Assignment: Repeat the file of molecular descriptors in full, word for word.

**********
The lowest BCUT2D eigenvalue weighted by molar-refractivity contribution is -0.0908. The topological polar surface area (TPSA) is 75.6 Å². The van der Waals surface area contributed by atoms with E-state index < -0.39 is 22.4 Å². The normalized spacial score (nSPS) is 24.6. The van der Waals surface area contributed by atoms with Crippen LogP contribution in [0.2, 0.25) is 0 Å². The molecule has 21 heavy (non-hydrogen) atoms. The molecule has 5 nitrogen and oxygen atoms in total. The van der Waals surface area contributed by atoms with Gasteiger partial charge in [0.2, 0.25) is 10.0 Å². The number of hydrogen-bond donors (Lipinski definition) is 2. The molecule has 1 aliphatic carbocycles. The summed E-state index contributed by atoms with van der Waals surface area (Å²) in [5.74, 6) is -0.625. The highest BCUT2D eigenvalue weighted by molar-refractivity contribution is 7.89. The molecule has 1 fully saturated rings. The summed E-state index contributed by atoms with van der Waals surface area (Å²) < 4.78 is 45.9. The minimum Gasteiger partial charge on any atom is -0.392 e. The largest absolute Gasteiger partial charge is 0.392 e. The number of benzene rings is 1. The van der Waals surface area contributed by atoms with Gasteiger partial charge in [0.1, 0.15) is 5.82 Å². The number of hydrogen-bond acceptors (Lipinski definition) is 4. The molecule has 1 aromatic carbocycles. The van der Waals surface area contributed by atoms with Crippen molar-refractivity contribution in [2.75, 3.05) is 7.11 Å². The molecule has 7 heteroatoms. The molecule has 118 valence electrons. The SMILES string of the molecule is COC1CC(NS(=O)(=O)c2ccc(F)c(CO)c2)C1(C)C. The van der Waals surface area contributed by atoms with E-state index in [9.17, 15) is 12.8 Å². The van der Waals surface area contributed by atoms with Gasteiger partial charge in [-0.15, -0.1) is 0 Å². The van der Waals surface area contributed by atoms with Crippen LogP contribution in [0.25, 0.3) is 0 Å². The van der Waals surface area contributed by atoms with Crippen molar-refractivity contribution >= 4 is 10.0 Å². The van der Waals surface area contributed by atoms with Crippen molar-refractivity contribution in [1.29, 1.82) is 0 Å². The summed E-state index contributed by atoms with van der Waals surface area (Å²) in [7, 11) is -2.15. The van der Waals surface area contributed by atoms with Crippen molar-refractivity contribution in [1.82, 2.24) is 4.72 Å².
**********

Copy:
The lowest BCUT2D eigenvalue weighted by molar-refractivity contribution is -0.0908. The topological polar surface area (TPSA) is 75.6 Å². The van der Waals surface area contributed by atoms with E-state index < -0.39 is 22.4 Å². The normalized spacial score (nSPS) is 24.6. The van der Waals surface area contributed by atoms with Crippen LogP contribution in [0.2, 0.25) is 0 Å². The molecule has 21 heavy (non-hydrogen) atoms. The molecule has 5 nitrogen and oxygen atoms in total. The van der Waals surface area contributed by atoms with Gasteiger partial charge in [0.2, 0.25) is 10.0 Å². The number of hydrogen-bond donors (Lipinski definition) is 2. The molecule has 1 aliphatic carbocycles. The summed E-state index contributed by atoms with van der Waals surface area (Å²) in [5.74, 6) is -0.625. The highest BCUT2D eigenvalue weighted by molar-refractivity contribution is 7.89. The molecule has 1 fully saturated rings. The summed E-state index contributed by atoms with van der Waals surface area (Å²) < 4.78 is 45.9. The minimum Gasteiger partial charge on any atom is -0.392 e. The largest absolute Gasteiger partial charge is 0.392 e. The number of benzene rings is 1. The van der Waals surface area contributed by atoms with Gasteiger partial charge in [0.1, 0.15) is 5.82 Å². The number of hydrogen-bond acceptors (Lipinski definition) is 4. The molecule has 1 aromatic carbocycles. The van der Waals surface area contributed by atoms with Crippen molar-refractivity contribution in [2.75, 3.05) is 7.11 Å². The molecule has 7 heteroatoms. The molecule has 118 valence electrons. The SMILES string of the molecule is COC1CC(NS(=O)(=O)c2ccc(F)c(CO)c2)C1(C)C. The van der Waals surface area contributed by atoms with E-state index in [9.17, 15) is 12.8 Å². The van der Waals surface area contributed by atoms with Gasteiger partial charge in [-0.15, -0.1) is 0 Å². The van der Waals surface area contributed by atoms with Crippen LogP contribution in [0.25, 0.3) is 0 Å². The van der Waals surface area contributed by atoms with Crippen molar-refractivity contribution >= 4 is 10.0 Å². The van der Waals surface area contributed by atoms with Crippen molar-refractivity contribution in [1.29, 1.82) is 0 Å². The summed E-state index contributed by atoms with van der Waals surface area (Å²) in [7, 11) is -2.15. The van der Waals surface area contributed by atoms with Crippen molar-refractivity contribution in [1.82, 2.24) is 4.72 Å².